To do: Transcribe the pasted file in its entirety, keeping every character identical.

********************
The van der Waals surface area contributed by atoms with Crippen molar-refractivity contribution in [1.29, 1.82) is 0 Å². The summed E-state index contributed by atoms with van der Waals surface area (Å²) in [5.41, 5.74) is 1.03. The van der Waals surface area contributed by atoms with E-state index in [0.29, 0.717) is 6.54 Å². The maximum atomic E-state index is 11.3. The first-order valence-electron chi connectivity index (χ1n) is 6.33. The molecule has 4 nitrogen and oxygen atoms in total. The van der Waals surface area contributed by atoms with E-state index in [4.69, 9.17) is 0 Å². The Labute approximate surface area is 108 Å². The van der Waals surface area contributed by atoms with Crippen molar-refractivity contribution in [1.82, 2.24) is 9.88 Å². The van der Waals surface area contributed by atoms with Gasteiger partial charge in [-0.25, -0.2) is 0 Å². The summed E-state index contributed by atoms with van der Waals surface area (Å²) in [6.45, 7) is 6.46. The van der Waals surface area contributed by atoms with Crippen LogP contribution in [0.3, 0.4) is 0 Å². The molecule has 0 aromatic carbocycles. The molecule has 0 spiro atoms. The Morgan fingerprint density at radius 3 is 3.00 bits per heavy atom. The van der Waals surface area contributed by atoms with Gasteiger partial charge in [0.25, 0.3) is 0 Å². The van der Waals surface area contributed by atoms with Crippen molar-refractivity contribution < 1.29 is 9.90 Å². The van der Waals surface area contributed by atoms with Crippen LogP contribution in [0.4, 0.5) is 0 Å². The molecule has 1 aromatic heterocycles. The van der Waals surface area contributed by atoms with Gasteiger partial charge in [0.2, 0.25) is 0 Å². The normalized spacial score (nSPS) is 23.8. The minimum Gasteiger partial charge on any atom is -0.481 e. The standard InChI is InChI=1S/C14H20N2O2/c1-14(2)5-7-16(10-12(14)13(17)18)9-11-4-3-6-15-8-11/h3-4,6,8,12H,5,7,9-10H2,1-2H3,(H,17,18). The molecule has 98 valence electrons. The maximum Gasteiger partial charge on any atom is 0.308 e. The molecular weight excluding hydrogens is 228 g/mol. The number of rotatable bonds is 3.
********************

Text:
The van der Waals surface area contributed by atoms with Crippen molar-refractivity contribution in [1.29, 1.82) is 0 Å². The summed E-state index contributed by atoms with van der Waals surface area (Å²) in [5.41, 5.74) is 1.03. The van der Waals surface area contributed by atoms with E-state index in [0.29, 0.717) is 6.54 Å². The maximum atomic E-state index is 11.3. The first-order valence-electron chi connectivity index (χ1n) is 6.33. The molecule has 4 nitrogen and oxygen atoms in total. The van der Waals surface area contributed by atoms with E-state index in [4.69, 9.17) is 0 Å². The Labute approximate surface area is 108 Å². The van der Waals surface area contributed by atoms with Crippen molar-refractivity contribution in [1.82, 2.24) is 9.88 Å². The van der Waals surface area contributed by atoms with Gasteiger partial charge in [-0.25, -0.2) is 0 Å². The summed E-state index contributed by atoms with van der Waals surface area (Å²) in [6.45, 7) is 6.46. The van der Waals surface area contributed by atoms with Crippen LogP contribution in [0.3, 0.4) is 0 Å². The molecule has 0 aromatic carbocycles. The molecule has 0 spiro atoms. The Morgan fingerprint density at radius 3 is 3.00 bits per heavy atom. The van der Waals surface area contributed by atoms with Gasteiger partial charge in [0.25, 0.3) is 0 Å². The van der Waals surface area contributed by atoms with Crippen molar-refractivity contribution < 1.29 is 9.90 Å². The van der Waals surface area contributed by atoms with Crippen LogP contribution in [0.4, 0.5) is 0 Å². The molecule has 1 aromatic heterocycles. The van der Waals surface area contributed by atoms with Gasteiger partial charge in [0.2, 0.25) is 0 Å². The normalized spacial score (nSPS) is 23.8. The minimum Gasteiger partial charge on any atom is -0.481 e. The standard InChI is InChI=1S/C14H20N2O2/c1-14(2)5-7-16(10-12(14)13(17)18)9-11-4-3-6-15-8-11/h3-4,6,8,12H,5,7,9-10H2,1-2H3,(H,17,18). The molecule has 98 valence electrons. The maximum Gasteiger partial charge on any atom is 0.308 e. The molecular weight excluding hydrogens is 228 g/mol. The number of rotatable bonds is 3.